Does the Klong Dan consortium deserve its payday?

Construction News

Editorial Opinion

Justice always comes late. But when it came last Thursday — in one of the Klong Dan corruption cases — it was indeed welcome because, at least, it has proven that corruption does not pay.

Three former officials of the Pollution Control Department (PCD), namely Pakit Kiravanich, the former director-general of the department, his deputy Sirithan Pairoj-Boriboon, and Yuwaree Inna, an official in charge of the Klong Dan waste water treatment project, were sentenced to 20 years imprisonment by the Criminal Court on Thursday.

The court found the trio, who were responsible for setting the specifications for the project and for screening the qualifications of the bidders, guilty of abusing their authority by helping the NVPSKG consortium win the contract to build the 23.7-billion baht facility in Klong Dan, Samut Prakan in a way beneficial to the private sector but damaging to the state.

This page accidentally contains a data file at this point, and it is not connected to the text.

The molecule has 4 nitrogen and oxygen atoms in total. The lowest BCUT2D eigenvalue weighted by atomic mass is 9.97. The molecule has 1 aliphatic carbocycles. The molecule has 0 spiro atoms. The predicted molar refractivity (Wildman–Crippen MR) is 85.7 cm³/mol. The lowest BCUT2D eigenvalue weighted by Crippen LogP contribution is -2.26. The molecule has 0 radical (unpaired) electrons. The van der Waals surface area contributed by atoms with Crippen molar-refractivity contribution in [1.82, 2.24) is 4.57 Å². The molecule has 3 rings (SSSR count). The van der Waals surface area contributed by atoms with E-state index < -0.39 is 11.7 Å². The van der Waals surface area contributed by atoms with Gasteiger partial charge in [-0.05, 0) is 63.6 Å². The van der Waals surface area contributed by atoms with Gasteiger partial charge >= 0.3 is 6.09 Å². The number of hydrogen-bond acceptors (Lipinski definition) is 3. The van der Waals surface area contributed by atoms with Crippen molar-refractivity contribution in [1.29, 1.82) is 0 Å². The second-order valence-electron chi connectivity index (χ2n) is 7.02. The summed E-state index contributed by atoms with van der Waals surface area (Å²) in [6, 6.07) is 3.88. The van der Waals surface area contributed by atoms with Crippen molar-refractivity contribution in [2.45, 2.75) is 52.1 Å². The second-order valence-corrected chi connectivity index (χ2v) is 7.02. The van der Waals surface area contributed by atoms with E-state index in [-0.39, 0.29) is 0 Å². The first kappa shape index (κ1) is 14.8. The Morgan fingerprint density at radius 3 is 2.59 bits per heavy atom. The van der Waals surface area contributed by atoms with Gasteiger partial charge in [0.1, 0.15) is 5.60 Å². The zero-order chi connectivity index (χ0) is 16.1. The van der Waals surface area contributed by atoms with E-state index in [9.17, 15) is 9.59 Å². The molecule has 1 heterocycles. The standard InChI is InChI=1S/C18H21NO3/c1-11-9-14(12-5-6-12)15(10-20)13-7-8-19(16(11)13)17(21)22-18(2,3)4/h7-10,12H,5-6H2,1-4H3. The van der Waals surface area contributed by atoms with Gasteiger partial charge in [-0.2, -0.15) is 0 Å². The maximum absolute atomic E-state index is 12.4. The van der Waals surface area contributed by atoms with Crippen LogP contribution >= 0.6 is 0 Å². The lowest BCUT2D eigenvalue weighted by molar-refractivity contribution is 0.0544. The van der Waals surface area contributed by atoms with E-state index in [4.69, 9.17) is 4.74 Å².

The trio were later released on two million baht bail each.

A little background about the consortium and the project, especially the aspect about the project’s land will help readers understand the corruption conspiracy which has earned the project the infamous reputation of being the “mother of all corruption” cases.

NVPSKG stands for the following companies: N for Northwest Water National, which later pulled out of the project; V for the Vichitphan Construction Company, owned by the Chavananond family; P stands for the Prayoonviskarnchang Company, whose founder is Vis Lipatapallop, the father of Chart Pattana Party leader Suwat Lipatapallop; S stands for the Seesaeng Karn Yotha Company, whose founder is Banharn Silpa-archa but which is now owned by the Wongjirotekul family; K stands for the Krungthon Engineering Company, which is an affiliate of Vichitphan Construction; and G stands for group.

Minus Northwest Water National, which pulled out, you can see the political connections of these companies.